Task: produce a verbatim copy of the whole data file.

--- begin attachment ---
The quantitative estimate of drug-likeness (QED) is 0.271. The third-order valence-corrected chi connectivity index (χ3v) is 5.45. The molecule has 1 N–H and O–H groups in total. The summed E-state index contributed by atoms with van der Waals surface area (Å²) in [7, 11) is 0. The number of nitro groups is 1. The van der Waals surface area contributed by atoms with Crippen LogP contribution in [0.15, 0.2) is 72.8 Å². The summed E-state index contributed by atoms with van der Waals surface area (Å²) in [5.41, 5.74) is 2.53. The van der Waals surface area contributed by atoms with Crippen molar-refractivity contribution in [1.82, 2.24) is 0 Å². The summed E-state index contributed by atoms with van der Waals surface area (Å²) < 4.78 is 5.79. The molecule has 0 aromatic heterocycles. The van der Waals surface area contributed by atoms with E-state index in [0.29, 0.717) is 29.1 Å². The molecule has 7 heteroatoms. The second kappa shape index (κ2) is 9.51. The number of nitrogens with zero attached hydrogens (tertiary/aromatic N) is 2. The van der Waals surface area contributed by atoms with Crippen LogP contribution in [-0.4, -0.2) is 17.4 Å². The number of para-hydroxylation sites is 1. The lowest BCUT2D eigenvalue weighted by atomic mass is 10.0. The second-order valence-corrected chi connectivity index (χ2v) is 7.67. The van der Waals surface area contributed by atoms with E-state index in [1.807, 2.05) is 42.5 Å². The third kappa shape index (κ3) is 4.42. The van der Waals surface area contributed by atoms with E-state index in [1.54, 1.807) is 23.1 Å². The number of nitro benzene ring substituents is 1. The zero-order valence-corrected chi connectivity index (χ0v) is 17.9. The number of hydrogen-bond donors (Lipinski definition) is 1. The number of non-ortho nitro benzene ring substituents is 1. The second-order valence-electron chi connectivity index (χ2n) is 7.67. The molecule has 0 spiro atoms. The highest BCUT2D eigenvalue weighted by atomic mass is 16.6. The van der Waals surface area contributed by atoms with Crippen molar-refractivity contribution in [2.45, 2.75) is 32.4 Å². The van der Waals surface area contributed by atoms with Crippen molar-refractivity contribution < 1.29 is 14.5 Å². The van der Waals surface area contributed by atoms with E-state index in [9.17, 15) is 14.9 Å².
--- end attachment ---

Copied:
The quantitative estimate of drug-likeness (QED) is 0.271. The third-order valence-corrected chi connectivity index (χ3v) is 5.45. The molecule has 1 N–H and O–H groups in total. The summed E-state index contributed by atoms with van der Waals surface area (Å²) in [7, 11) is 0. The number of nitro groups is 1. The van der Waals surface area contributed by atoms with Crippen LogP contribution in [0.15, 0.2) is 72.8 Å². The summed E-state index contributed by atoms with van der Waals surface area (Å²) in [5.41, 5.74) is 2.53. The van der Waals surface area contributed by atoms with Crippen molar-refractivity contribution in [1.82, 2.24) is 0 Å². The summed E-state index contributed by atoms with van der Waals surface area (Å²) < 4.78 is 5.79. The molecule has 0 aromatic heterocycles. The van der Waals surface area contributed by atoms with E-state index in [0.29, 0.717) is 29.1 Å². The molecule has 7 heteroatoms. The second kappa shape index (κ2) is 9.51. The number of nitrogens with zero attached hydrogens (tertiary/aromatic N) is 2. The van der Waals surface area contributed by atoms with Crippen LogP contribution in [-0.4, -0.2) is 17.4 Å². The number of para-hydroxylation sites is 1. The lowest BCUT2D eigenvalue weighted by atomic mass is 10.0. The second-order valence-corrected chi connectivity index (χ2v) is 7.67. The van der Waals surface area contributed by atoms with E-state index in [1.807, 2.05) is 42.5 Å². The third kappa shape index (κ3) is 4.42. The van der Waals surface area contributed by atoms with E-state index in [1.54, 1.807) is 23.1 Å². The number of nitro benzene ring substituents is 1. The zero-order valence-corrected chi connectivity index (χ0v) is 17.9. The number of hydrogen-bond donors (Lipinski definition) is 1. The number of non-ortho nitro benzene ring substituents is 1. The second-order valence-electron chi connectivity index (χ2n) is 7.67. The molecule has 0 spiro atoms. The highest BCUT2D eigenvalue weighted by atomic mass is 16.6. The van der Waals surface area contributed by atoms with Crippen molar-refractivity contribution in [2.45, 2.75) is 32.4 Å². The van der Waals surface area contributed by atoms with Crippen molar-refractivity contribution < 1.29 is 14.5 Å². The van der Waals surface area contributed by atoms with E-state index in [9.17, 15) is 14.9 Å².